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It threw a little wrench in things…

My dad was out of town for his birthday, so I couldn’t send something to arrive that day. I am pretending it threw a wrench in my plans, but really, the gift I decided to make for him wasn’t finished until the day of his birthday, anyway. At least I called him!

I sew and draw and do right-brained things. My dad is an engineer. Growing up, I didn’t always see what we had in common. When I finished law school and was studying for the bar exam, I saw a job posting for an in-house attorney at a machine tool company. Naturally, I called my dad to see if he knew anything about the company. He did. I worked at that company for the next five years, until I moved from Chicago to D.C.

I will always be grateful to that job for bringing me a little closer into my dad’s world. He still sells tooling for machine tools, and my company sold machine tools. He could tell me things about our competition, and I would call to tease him when his competition bought breakfast for our office. I also understood more about the products that made up his work days and were responsible for his problem solving.

This was his first birthday where we are no longer working in the same industry, so I wanted to make something that was a little nod to both our differences and commonalities over the past few years. Presenting… the wrench pouch! wrench pouch by EastDakotaQuilter wrench interior by EastDakotaQuilter I figure he can use it to organize his suitcase since he travels for work most weeks. The wrench is a nod to our tooling/machining shared interest. And it’s sewn because he gave me the opportunity to follow my own path.

Happy birthday, Dad!  

 

Project details: I used the Open Wide Zippered Pouch DIY Tutorial (free) by Noodlehead. I made a hybrid size: the 12″ width of the medium bag, but 11″ tall instead of 9″. I wanted more of a square shape. I made the wrench paper piecing pattern myself in Microsoft Publisher. Then I ignored my own numbering scheme and had to re-sew the back end of the wrench. Twice.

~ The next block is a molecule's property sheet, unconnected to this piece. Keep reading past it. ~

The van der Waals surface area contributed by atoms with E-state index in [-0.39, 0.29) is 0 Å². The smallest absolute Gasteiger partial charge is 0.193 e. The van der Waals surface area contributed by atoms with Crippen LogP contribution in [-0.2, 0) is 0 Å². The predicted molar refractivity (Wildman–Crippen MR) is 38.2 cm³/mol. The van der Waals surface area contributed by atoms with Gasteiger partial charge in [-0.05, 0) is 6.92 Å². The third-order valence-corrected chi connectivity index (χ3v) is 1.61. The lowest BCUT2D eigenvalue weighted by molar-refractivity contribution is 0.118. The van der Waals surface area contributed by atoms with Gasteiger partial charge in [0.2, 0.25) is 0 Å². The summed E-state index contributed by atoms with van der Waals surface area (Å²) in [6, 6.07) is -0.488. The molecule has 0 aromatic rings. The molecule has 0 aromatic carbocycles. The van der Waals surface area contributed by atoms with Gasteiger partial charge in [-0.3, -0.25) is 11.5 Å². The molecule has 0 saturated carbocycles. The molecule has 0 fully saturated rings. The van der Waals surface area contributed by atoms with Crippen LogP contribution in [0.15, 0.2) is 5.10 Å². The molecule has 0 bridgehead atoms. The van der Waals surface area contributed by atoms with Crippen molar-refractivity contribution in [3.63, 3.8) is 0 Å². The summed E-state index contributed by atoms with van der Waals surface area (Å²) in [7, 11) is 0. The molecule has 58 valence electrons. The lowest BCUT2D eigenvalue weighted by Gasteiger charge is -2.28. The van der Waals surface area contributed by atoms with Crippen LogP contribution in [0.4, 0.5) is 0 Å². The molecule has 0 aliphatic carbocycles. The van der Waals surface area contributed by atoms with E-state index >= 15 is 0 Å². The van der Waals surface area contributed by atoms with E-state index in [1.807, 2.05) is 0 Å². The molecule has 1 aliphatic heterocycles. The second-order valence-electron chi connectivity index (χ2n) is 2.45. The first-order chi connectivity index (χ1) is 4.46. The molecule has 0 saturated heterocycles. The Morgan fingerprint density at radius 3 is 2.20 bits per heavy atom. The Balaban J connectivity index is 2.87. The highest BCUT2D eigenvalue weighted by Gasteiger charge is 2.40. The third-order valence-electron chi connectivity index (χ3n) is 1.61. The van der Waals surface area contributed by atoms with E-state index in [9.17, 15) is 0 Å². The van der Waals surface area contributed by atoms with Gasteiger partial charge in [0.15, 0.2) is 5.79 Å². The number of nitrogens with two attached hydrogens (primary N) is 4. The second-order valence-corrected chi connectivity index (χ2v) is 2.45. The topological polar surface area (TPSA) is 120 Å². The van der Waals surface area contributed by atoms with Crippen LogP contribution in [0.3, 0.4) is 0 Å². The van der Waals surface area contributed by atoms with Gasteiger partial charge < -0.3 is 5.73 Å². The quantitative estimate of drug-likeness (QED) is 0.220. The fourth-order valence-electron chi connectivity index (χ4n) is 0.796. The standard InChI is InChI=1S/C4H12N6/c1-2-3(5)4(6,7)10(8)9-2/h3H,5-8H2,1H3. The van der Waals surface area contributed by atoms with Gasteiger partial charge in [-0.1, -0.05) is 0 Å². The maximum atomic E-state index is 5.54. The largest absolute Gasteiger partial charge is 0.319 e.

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Palette Restraint

Coming off the successes of my first two projects, I wanted to make something (a) I didn’t have to give away; and (b) with modern color or design that flies in the face of the more cautious approach I use daily as a lawyer. It was also important not to get so excited about fabrics that color would transform into the nasty mess that is my Ugly Quilt. I thought that by limiting myself to a gray palette, I could accomplish all these goals.

The first obstacle was that although I knew what a palette is in theory, I didn’t know what one looked like in an actual project. What became one color too many? A girl I knew from high school posted on facebook about some of her projects, and I somehow found the gumption to contact her, even though I didn’t know her really well. She was sweet. She directed me to some websites and sent some color wheels of her own.

My next step was searching for fabrics (online since my local fabric store is meh) with gray in them. That’s when I really discovered how trendy gray is right now. There were grays and reds, grays and aquas, grays and yellows, grays and tangerine… the combos were endless. Then I had an idea: grays and primaries, variations on a theme. I selected fabrics with reds, aquas, and butter.

The quilt design was inspired by the Purl Bee, a blog my high school classmate helped me find. While I waited for fabrics to arrive over the course of the next few weeks (which felt like a decade!), I created a template on my computer:

One thing I love about people who work with sewing and/or crafts? They’re so darn friendly! Even the fabric I received from online purchases came with cute little cards, thank you notes, ribbon, and in one case even a teeny-tiny origami crane!

As with my first quilt, I got help finishing my quilt. I requested simple, stitch-in-the-ditch (i.e. stitching along the seams instead of big, looping designs) quilting. I didn’t want to detract from the fabrics I had so painstakingly selected. The woman who did the work told me her quilting friends all protested that my quilt was too plain but that she understood what I wanted and was going to deliver. And she did. I kind of like plain. And I love my quilt (photographed in my parents’ house).

Unfortunately, the box I used to ship the quilt to the woman who finished it had grease stains I didn’t notice… until the final product carried telltale signs. Preliminary research (again, google) suggests dry cleaning solution might work without ruining the quilt. Here’s hoping! I’ll post results if it works.

UPDATE: The dry cleaning kit I used worked surprisingly well! I wasn’t too optimistic about getting a grease stain out.